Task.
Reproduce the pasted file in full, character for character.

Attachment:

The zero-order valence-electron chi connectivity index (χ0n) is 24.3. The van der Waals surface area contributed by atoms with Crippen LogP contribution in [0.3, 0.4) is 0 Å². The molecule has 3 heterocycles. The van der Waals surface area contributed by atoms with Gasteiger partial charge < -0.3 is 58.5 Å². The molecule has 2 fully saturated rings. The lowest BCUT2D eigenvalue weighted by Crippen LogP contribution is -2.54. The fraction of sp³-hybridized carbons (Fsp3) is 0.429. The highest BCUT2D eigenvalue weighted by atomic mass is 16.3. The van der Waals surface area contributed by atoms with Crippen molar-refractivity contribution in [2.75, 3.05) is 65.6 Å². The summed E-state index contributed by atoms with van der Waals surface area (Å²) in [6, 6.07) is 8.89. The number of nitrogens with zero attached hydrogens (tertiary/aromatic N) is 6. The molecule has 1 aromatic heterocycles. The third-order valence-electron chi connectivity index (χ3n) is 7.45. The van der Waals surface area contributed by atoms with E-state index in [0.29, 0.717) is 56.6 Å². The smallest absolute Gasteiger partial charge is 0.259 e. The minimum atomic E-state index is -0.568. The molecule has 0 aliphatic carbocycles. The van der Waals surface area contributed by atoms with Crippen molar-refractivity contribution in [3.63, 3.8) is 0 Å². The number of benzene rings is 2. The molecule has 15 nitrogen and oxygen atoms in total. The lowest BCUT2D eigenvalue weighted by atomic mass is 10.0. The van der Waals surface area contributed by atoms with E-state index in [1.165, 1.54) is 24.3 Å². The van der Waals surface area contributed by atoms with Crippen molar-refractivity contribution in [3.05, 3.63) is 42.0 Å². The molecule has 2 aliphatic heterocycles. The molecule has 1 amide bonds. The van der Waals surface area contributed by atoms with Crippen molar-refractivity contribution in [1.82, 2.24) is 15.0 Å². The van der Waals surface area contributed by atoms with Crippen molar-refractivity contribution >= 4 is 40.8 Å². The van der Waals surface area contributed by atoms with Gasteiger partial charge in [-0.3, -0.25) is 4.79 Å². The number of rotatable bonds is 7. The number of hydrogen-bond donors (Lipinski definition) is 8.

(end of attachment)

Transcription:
The zero-order valence-electron chi connectivity index (χ0n) is 24.3. The van der Waals surface area contributed by atoms with Crippen LogP contribution in [0.3, 0.4) is 0 Å². The molecule has 3 heterocycles. The van der Waals surface area contributed by atoms with Gasteiger partial charge < -0.3 is 58.5 Å². The molecule has 2 fully saturated rings. The lowest BCUT2D eigenvalue weighted by Crippen LogP contribution is -2.54. The fraction of sp³-hybridized carbons (Fsp3) is 0.429. The highest BCUT2D eigenvalue weighted by atomic mass is 16.3. The van der Waals surface area contributed by atoms with Crippen molar-refractivity contribution in [2.75, 3.05) is 65.6 Å². The summed E-state index contributed by atoms with van der Waals surface area (Å²) in [6, 6.07) is 8.89. The number of nitrogens with zero attached hydrogens (tertiary/aromatic N) is 6. The molecule has 1 aromatic heterocycles. The third-order valence-electron chi connectivity index (χ3n) is 7.45. The van der Waals surface area contributed by atoms with E-state index in [0.29, 0.717) is 56.6 Å². The smallest absolute Gasteiger partial charge is 0.259 e. The minimum atomic E-state index is -0.568. The molecule has 0 aliphatic carbocycles. The van der Waals surface area contributed by atoms with Crippen molar-refractivity contribution in [3.63, 3.8) is 0 Å². The number of benzene rings is 2. The molecule has 15 nitrogen and oxygen atoms in total. The lowest BCUT2D eigenvalue weighted by atomic mass is 10.0. The van der Waals surface area contributed by atoms with E-state index in [1.165, 1.54) is 24.3 Å². The van der Waals surface area contributed by atoms with Crippen molar-refractivity contribution in [3.05, 3.63) is 42.0 Å². The molecule has 2 aliphatic heterocycles. The molecule has 1 amide bonds. The van der Waals surface area contributed by atoms with Crippen molar-refractivity contribution in [1.82, 2.24) is 15.0 Å². The van der Waals surface area contributed by atoms with Crippen molar-refractivity contribution >= 4 is 40.8 Å². The van der Waals surface area contributed by atoms with Gasteiger partial charge in [-0.3, -0.25) is 4.79 Å². The number of rotatable bonds is 7. The number of hydrogen-bond donors (Lipinski definition) is 8.